FORT WORTH, Texas - A North Texas BMX riding community celebrated the life of one of their own, a 15-year-old who was killed when he was struck by a car back in June.
Kyle Hammack was walking with a friend near a heavily traveled highway when he was struck.
The teenager loved everything related to BMX.
Those close to him said, if he were still around, he’d be spending his birthday at the track, so that’s what they did.
To most people, BMX is an extreme sport, but for Hammack, it was a way of life.
"He was on track to be a top tier rider," William Muldowney recalled. "Some people are just naturals at it."
Hammack took on the nickname of "Hollywood."
He basically lived at his favorite track, Cowtown BMX in Fort Worth.
"Like, he’d find anybody he could to lift them up. Any new kids, he had to meet everybody," Emma Muldowney said.
"You know wherever he’s hanging out, everybody else is hanging out too," Craig Prince said.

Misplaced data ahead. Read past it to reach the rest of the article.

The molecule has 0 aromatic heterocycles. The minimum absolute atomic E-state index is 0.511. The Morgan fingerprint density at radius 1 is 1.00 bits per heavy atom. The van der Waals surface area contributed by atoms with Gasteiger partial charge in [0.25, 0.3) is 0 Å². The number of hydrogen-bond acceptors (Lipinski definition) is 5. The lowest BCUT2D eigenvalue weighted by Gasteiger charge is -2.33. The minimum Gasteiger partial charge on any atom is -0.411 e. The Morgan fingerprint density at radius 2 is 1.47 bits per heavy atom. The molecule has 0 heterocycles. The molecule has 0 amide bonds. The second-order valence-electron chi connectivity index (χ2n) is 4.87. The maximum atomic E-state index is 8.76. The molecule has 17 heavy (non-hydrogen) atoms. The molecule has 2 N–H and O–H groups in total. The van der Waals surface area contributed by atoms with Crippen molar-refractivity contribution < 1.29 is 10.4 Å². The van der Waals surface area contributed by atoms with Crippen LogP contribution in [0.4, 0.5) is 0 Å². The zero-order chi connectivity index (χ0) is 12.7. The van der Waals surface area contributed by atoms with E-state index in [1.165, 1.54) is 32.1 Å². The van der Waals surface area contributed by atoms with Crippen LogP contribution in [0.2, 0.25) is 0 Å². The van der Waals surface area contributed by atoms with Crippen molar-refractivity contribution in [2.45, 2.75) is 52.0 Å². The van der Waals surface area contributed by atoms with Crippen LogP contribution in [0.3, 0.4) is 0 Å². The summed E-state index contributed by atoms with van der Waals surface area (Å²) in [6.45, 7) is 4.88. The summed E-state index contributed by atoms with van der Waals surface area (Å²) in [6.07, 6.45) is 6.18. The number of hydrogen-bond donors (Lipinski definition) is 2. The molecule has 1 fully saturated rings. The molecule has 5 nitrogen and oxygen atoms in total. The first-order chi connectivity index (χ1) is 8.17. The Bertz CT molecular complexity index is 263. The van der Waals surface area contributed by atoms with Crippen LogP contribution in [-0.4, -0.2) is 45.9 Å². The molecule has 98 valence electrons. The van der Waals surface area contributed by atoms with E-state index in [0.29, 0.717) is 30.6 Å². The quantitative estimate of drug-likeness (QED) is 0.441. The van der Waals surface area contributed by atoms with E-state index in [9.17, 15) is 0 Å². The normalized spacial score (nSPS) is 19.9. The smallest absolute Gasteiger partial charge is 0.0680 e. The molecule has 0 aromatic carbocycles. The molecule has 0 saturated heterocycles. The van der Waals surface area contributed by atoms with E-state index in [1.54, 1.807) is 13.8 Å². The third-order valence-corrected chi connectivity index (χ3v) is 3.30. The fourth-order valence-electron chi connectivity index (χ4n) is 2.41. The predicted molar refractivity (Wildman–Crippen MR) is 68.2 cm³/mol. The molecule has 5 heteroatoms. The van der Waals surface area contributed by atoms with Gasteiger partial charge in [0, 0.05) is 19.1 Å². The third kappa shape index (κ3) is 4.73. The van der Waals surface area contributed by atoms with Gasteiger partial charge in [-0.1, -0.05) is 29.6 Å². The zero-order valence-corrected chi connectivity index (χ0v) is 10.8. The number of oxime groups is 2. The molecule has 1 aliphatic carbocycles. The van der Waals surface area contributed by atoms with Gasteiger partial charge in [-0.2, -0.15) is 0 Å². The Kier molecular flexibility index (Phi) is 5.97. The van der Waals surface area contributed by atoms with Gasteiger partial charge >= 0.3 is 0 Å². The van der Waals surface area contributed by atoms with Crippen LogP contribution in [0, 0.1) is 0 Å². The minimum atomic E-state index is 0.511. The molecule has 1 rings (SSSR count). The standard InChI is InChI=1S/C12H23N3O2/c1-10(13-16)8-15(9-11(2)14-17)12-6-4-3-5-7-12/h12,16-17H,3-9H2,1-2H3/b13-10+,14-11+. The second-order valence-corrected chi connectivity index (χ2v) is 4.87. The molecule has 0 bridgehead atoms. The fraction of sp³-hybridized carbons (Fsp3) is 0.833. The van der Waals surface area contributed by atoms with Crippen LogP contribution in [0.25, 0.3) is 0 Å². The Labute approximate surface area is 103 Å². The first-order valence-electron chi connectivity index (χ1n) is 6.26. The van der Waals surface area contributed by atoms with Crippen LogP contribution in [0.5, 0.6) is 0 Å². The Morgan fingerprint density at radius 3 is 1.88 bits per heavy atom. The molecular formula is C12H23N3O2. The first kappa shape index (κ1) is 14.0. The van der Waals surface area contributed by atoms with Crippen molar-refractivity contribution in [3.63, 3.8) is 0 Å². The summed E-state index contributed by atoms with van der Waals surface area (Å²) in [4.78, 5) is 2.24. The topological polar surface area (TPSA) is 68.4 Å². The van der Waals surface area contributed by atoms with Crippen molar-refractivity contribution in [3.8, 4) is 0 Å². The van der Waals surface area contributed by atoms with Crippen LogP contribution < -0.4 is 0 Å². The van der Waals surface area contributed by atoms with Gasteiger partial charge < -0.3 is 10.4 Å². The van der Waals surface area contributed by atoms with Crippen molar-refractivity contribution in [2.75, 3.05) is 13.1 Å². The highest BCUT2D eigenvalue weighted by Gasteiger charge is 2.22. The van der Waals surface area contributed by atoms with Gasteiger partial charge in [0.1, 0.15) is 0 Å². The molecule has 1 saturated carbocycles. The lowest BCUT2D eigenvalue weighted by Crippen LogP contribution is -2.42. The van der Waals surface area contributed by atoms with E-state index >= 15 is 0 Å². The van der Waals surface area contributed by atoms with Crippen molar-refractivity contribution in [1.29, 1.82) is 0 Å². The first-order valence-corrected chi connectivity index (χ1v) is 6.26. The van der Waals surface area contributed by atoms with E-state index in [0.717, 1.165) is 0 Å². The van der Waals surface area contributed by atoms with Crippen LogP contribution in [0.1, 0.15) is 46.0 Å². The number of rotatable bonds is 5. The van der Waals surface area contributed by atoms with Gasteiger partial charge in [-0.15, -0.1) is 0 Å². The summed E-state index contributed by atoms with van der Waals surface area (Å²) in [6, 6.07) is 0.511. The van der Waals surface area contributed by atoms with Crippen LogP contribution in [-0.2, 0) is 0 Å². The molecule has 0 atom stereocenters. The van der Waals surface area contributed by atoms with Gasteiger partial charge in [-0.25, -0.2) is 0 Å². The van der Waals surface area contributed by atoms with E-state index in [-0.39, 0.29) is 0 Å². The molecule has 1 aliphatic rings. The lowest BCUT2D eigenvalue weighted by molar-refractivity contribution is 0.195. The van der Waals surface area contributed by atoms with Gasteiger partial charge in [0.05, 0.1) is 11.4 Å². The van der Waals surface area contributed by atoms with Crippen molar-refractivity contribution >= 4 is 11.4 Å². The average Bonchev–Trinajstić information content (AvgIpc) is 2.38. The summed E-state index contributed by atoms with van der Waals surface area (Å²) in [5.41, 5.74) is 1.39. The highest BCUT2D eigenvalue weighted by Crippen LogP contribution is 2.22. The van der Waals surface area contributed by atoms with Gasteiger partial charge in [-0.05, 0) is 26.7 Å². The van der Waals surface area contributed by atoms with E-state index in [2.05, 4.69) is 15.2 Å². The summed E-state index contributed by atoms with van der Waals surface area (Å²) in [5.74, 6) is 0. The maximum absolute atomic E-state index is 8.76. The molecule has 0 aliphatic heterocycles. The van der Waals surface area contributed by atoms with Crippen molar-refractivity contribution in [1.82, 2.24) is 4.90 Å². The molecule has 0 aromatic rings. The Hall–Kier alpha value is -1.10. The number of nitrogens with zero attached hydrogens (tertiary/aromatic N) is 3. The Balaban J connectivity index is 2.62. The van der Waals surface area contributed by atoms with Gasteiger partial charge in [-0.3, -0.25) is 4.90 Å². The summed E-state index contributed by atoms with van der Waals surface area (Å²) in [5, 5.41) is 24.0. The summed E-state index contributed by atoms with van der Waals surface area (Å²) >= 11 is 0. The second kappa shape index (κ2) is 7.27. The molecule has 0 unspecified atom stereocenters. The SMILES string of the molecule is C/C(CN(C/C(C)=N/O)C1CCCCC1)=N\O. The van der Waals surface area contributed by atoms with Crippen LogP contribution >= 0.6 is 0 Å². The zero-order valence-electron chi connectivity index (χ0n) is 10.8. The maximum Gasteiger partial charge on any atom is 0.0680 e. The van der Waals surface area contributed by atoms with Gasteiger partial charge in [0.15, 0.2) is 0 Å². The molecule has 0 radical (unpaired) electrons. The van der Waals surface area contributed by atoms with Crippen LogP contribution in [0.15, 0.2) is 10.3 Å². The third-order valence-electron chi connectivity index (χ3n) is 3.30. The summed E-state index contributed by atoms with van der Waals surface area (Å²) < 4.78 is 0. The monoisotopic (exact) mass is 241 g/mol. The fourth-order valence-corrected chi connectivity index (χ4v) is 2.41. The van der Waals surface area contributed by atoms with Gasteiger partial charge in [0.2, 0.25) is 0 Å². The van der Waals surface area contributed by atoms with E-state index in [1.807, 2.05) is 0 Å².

Friends and family celebrated his 16th birthday at Cowtown BMX a few months after he lost his life.
"He was a bright light for everyone around him," Hammack’s mother, Christy, said.
Christy said her son was with friends when Bedford police said he was struck by a vehicle while on foot along State Highway 183, near Forest Ridge Drive, on the evening of June 4.
"They were out on the side of the highway. He stepped out into the traffic and was hit. We don’t the circumstances behind that," Hammack’s mother said.
Police said the driver remained on scene. No criminal charges are pending.
"From what I’ve been told, there was not any wrongdoing on the part of the driver," Christy said.
Still, that doesn’t take away the pain.
"We thought we had a lifetime of birthdays with him," Hammack’s mother said.
But while Hammack is no longer here, they celebrated him as if he were on Saturday.
"I don’t think Kyle will ever be forgotten," Ragenna Prince said.
A birthday party with his favorite people, at his favorite track.
"Well, Kyle was probably like the sweetest person I have ever met," Emma said.
The 15-year-old traveled the country to compete in BMX. He was on pace to become one of the best, according to ones who knew him.
"If this was his birthday and he were here, this is what it would look like," William added.
Hammack’s team manager said that even though a professional BMX career was likely a few years away, it was very much on the way.
Hammack just cared about being a kid, and that state of mind — to live in the moment — is what made him so good.
Hammack’s mother says USA BMX will be recognizing him next month.